WINETASTER ON 01/04/10 WITH 6 JUDGES AND 8 WINES BASED ON RANKS, IDENT=N Copyright (c) 1995-2003 Richard E. Quandt, V. 1.65

FLIGHT 1: Number of Judges = 6 Number of Wines = 8
Identification of the Wine: The judges' overall ranking:
Wine A is Robert Mondavi 1966 ........ 4th place Wine B is Souverain 1966 tied for 5th place Wine C is Louis Martini 1965 tied for 2nd place Wine D is Louis Martini 1963A tied for 2nd place Wine E is Diamond Creek ???? ........ 1st place Wine F is Louis Martini 1963B ........ 8th place Wine G is Concannon 1968 tied for 5th place Wine H is Charles Krug 1960 ........ 7th place
The Judges's Rankings
Judge Wine -> A B C D E F G H John 2. 7. 1. 3. 4. 8. 6. 5. Bob 5. 1. 3. 4. 2. 8. 7. 6. Mike 8. 5. 2. 3. 1. 7. 4. 6. Greg 5. 7. 1. 3. 2. 8. 6. 4. Burt 3. 2. 6. 1. 4. 8. 5. 7. Dick 2. 7. 6. 5. 3. 8. 1. 4.
Table of Votes Against Wine -> A B C D E F G H
Group Ranking -> 4 5 2 2 1 8 5 7 Votes Against -> 25 29 19 19 16 47 29 32
( 6 is the best possible, 48 is the worst)

Here is a measure of the correlation in the preferences of the judges which ranges between 1.0 (perfect correlation) and 0.0 (no correlation):
W = 0.4537

The probability that random chance could be responsible for this correlation is quite small, 0.0080. Most analysts would say that unless this probability is less than 0.1, the judges' preferences are not strongly related. We now analyze how each taster's preferences are correlated with the group preference. A correlation of 1.0 means that the taster's preferences are a perfect predictor of the group's preferences. A 0.0 means no correlation, while a -1.0 means that the taster has the reverse ranking of the group. This is measured by the correlation R.
Correlation Between the Ranks of Each Person With the Average Ranking of Others
Name of Person Correlation R Greg 0.7619 Mike 0.6467 John 0.5270 Bob 0.4524 Burt 0.3333 Dick 0.0241

The wines were preferred by the judges in the following order. When the preferences of the judges are strong enough to permit meaningful differentiation among the wines, they are separated by -------------------- and are judged to be significantly different.
1. ........ 1st place Wine E is Diamond Creek ???? --------------------------------------------------- 2. tied for 2nd place Wine D is Louis Martini 1963A 3. tied for 2nd place Wine C is Louis Martini 1965 4. ........ 4th place Wine A is Robert Mondavi 1966 5. tied for 5th place Wine B is Souverain 1966 6. tied for 5th place Wine G is Concannon 1968 7. ........ 7th place Wine H is Charles Krug 1960 --------------------------------------------------- 8. ........ 8th place Wine F is Louis Martini 1963B We now test whether the ranksums AS A WHOLE provide a significant ordering. The Friedman Chi-square value is 19.0556. The probability that this could happen by chance is 0.0080 We now undertake a more detailed examination of the pair-wise rank correla- tions that exist between pairs of judges. First, we present a table in which you can find the correlation for any pair of judges, by finding one of the names in the left hand margin and the other name on top of a column. A second table arranges these correlations in descending order and marks which is significantly positive significantly negative, or not significant. This may allow you to find clusters of judges whose rankings were particularly similar or particularly dissimilar. Pairwise Rank Correlations Correlations must exceed in absolute value 0.74 for significance at the 0.05 level and must exceed 0.64 for significance at the 0.1 level John Bob Mike John 1.000 0.333 0.333 Bob 0.333 1.000 0.548 Mike 0.333 0.548 1.000 Greg 0.833 0.452 0.714 Burt 0.286 0.619 0.214 Dick 0.333 -0.143 0.071 Greg Burt Dick John 0.833 0.286 0.333 Bob 0.452 0.619 -0.143 Mike 0.714 0.214 0.071 Greg 1.000 0.143 0.238 Burt 0.143 1.000 0.190 Dick 0.238 0.190 1.000 Pairwise correlations in descending order 0.833 John and Greg Significantly positive 0.714 Mike and Greg Significantly positive 0.619 Bob and Burt Not significant 0.548 Bob and Mike Not significant 0.452 Bob and Greg Not significant 0.333 John and Mike Not significant 0.333 John and Dick Not significant 0.333 John and Bob Not significant 0.286 John and Burt Not significant 0.238 Greg and Dick Not significant 0.214 Mike and Burt Not significant 0.190 Burt and Dick Not significant 0.143 Greg and Burt Not significant 0.071 Mike and Dick Not significant -0.143 Bob and Dick Not significant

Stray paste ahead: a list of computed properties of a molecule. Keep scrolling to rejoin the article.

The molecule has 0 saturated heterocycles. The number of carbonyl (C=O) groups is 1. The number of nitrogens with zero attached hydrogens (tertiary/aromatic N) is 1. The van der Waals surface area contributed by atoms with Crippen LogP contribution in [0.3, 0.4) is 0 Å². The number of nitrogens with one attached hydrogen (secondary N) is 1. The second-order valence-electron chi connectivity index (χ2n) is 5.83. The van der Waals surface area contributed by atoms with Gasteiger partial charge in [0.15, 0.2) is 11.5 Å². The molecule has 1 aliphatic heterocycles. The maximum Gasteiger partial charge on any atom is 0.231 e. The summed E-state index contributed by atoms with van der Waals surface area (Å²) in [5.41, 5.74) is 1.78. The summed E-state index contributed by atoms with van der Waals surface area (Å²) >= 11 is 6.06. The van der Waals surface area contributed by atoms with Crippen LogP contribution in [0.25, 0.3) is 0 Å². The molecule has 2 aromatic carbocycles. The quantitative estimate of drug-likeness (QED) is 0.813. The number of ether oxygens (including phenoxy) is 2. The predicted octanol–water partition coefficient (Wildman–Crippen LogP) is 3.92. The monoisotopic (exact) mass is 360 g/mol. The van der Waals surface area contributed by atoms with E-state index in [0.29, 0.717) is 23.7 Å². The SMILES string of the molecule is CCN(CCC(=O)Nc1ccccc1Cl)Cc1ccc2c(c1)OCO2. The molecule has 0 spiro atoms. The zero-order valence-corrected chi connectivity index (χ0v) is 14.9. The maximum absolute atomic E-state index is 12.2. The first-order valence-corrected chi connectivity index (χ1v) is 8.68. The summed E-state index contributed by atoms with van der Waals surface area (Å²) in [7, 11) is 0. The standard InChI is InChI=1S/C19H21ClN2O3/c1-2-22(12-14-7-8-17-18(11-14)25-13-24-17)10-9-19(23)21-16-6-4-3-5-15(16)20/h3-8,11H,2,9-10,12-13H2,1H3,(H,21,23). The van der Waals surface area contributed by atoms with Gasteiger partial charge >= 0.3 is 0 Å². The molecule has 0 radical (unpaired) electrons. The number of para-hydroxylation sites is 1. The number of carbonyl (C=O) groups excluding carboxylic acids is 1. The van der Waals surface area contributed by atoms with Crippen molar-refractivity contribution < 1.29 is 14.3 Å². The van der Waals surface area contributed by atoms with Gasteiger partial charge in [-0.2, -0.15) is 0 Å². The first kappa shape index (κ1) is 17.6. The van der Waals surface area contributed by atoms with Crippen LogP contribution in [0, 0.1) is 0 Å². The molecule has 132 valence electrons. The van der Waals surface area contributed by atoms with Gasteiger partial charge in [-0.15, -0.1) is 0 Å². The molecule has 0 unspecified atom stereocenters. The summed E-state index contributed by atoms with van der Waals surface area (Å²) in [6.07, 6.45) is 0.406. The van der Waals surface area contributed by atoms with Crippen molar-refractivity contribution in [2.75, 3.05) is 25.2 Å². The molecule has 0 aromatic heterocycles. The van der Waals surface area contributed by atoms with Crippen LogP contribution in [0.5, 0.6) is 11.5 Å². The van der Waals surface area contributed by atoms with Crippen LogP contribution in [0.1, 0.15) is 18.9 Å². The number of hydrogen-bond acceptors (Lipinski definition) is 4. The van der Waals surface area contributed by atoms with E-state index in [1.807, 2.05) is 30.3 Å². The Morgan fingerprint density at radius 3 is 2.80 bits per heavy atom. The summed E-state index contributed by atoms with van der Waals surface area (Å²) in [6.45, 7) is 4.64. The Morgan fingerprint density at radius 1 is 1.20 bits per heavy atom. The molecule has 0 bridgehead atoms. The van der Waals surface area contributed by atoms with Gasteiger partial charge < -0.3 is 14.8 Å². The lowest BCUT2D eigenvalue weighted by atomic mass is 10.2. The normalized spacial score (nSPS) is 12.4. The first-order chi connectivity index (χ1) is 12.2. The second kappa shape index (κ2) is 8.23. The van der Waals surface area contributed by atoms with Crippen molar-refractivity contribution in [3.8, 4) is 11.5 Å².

Comments: It is amazing that these 40-50 year old wines were as good as they were. It is clear that these vineyards produced good and long-lasting wines; it is also clear that bottle variation is a very important factor, as witnessed by the two 1963 Martini wines (19 points against for one and 47 points against the other). It is also to be noted that California was making high-quality Cabernet Sauvignons before the 1976 "Judgment of Paris" and that happened to age as long as they did. But a fair question is how much longer these wines are likely to last. The agreement among the judges is very strong. Yet one may suspect that it is driven, at least in part, by the general dislike of one of the 1963 Louis Martini wines. As an exercise, without claiming statistical significance for this result, we reranked the wines as if wine F, the 1963 Martini that ranked lowest, did not exist. It turns out that the Kendall W coefficiant of concordance is now 0.2282, and the probability that this could have occurred by chance is 0.2228; hence this result is by no means significant. The Charles Krug, which was the 7th ranked wine before, is still 7th ranked and is now statistically "bad", which is not an unexpected result.

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